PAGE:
The integral area of average spectra from mesophyll of cassava leaf treated with salicylic acid and challenge inoculation with Colletotrichum gloeosporioides

This information represents course changes of biochemical in cassava after being treated of SA formulation, elucidating the response to defense mechanisms against anthracnose disease. To used PCA technique was applied to analyze biochemical changes. This technique is useful in analyses of bio spectroscopic data by making it visible of similar spectra in scores and loading plots (data not showed) between treated and non-treated leaves. In addition, the data analysis represents that the PC1 and PC2 regularly are the most different clustering two or three groups. The red points representing SA treatment could be easily distinguished from the blue and green points of the water control and carbendazim. The PC1 and PC2 loading of SA treatment were shown that separation between PC1 and PC2 corresponded to total variance of 49% from PC1 and 14% in epidermis tissue (Fig. 5A and C). For mesophyll tissue found that the separation between PC1 and PC2 corresponded to total variance of 64% from PC1 and 13% (Fig. 5B and D). The results show structural and physiological changes associated with the defense mechanism in cassava.

Fig. 5

(A–D) Principal cluster analysis analysis in cassava leaf treated with 200 ppm salicylic acid (SA) and compared with cabendazim and water and challenge inoculated with Colletotrichum gloeosporioides at 14 days after inoculation under a greenhouse condition.

Discussion

In this present study, the most efficacy for induction was obtained at concentrations at 200 ppm of SA and used to compare with fungicide and water control. SA can reduce disease severity by 33.3% compared with the control. Similar results were observed to previous studies, In hydroponic tomato plants, with the treatment of SA at 200 μM showed to control 9% of leaf yellowing of Fusarium wilt, compared with the control which exhibited disease incidence reaching 70%, at two weeks after inoculation (Jendoubi et al., 2015). Exogenous application of 50 μM SA at 15 days before inoculation reduced the severity of leaf curl virus in tomato (Ong and Cruz, 2016). And Koo et al. (2020) reported that SA effects enhanced disease resistance upon exogenous SA application in plants against the different species of pathogens, including Fusarium oxysporum, Alternaria alternata, Magnaporthe grisea, Colletotrichum gloeosporides, Xanthomonas spp., viruses and etc.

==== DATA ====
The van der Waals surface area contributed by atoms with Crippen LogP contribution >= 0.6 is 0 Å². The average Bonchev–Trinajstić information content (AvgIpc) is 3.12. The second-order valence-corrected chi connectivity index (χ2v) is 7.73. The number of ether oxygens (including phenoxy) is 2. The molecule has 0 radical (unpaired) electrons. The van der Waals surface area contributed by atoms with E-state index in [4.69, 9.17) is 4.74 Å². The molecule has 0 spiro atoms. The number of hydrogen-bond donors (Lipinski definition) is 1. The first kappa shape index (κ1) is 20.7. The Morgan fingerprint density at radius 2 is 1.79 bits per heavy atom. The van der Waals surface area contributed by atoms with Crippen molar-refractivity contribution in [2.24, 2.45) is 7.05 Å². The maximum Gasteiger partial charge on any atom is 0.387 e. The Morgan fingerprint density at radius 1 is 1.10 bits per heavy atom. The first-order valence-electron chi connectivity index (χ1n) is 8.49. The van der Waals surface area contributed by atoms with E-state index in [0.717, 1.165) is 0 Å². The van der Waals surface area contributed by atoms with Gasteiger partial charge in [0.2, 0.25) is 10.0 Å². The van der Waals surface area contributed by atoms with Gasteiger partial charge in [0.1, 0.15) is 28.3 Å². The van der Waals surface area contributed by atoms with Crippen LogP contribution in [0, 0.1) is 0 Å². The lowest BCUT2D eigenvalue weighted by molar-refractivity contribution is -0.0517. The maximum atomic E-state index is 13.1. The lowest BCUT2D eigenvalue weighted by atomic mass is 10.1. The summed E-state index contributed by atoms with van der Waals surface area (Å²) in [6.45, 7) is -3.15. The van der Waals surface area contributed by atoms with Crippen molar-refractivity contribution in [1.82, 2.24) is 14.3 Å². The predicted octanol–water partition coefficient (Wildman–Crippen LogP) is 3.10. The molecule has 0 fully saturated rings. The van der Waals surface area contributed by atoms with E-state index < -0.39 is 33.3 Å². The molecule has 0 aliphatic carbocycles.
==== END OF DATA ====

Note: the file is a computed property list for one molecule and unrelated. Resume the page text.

Also, SA can be induced, accumulate methodically are linked to systemic acquired response to biotic and abiotic stresses in different plants (Gao et al., 2015; Koo et al., 2020). These results show that the change of β-1,3- glucanase and chitinase at 24 HAI after last sprayed with SA formulation and inoculation with fungal pathogen that had been related to plant defense mechanisms against pathogen attack and can destroy the constituents of cell walls of C. gloeosporioides in the attacked cassava tissue (Gupta et al., 2012; Santos et al., 2004). These enzymes an essential role in induced cassava resistance to pathogens (Thakur and Sohal, 2013). It can be substantiated that elicitor can enhance the resistance of pathogenesis-related (PR)- proteins proteins and also act as increase plants resistance to different pathogens (El-kereamy et al., 2011; Jayaraj et al., 2004; Koo et al., 2020).

In addition, plants defense depends on the contribution of the cell wall to against an infection to pathogens. Because of the synchrotron light that gives the intensity and source brighter than conventional sources, it helps to reduce the analysis time compared to using conventional IR Source (Baker et al., 2014; Wang et al., 2016). The SR-FTIR mapping displays the integrated area of proteins, lipids, and polysaccharides at absorption between 3,000–2,800 and 1,800–900 cm−1 (Wang et al., 2016). The peak variation between treatments indicated that the changes in the intensity of lignin, lipids, amine I of protein, and amine II of lignin in epidermis and mesophyll tissues. The epidermis and mesophyll tissues treated by SA formulations showed spectra higher than those of the control significantly at the vibrational peaks of C=H stretching vibration, pectin, amide I protein, lignin, mainly C–O–C of polysaccharides that can help to improve cassava cell wall structure. Consistent research of Thanh et al. (2017), the present study, demonstrates that the higher ratios of pectin and lignin were observed in plants sprayed with SA. SA treated on rice plants shown higher amide I, β-sheet structure, and lipids. This physical defense may include the amplification of cell wall thickenings such as the blockage of plant vessels (Jendoubi et al., 2015). The results show physiological and chemical changes with the defense mechanism in cassava against anthracnose disease.

Conclusion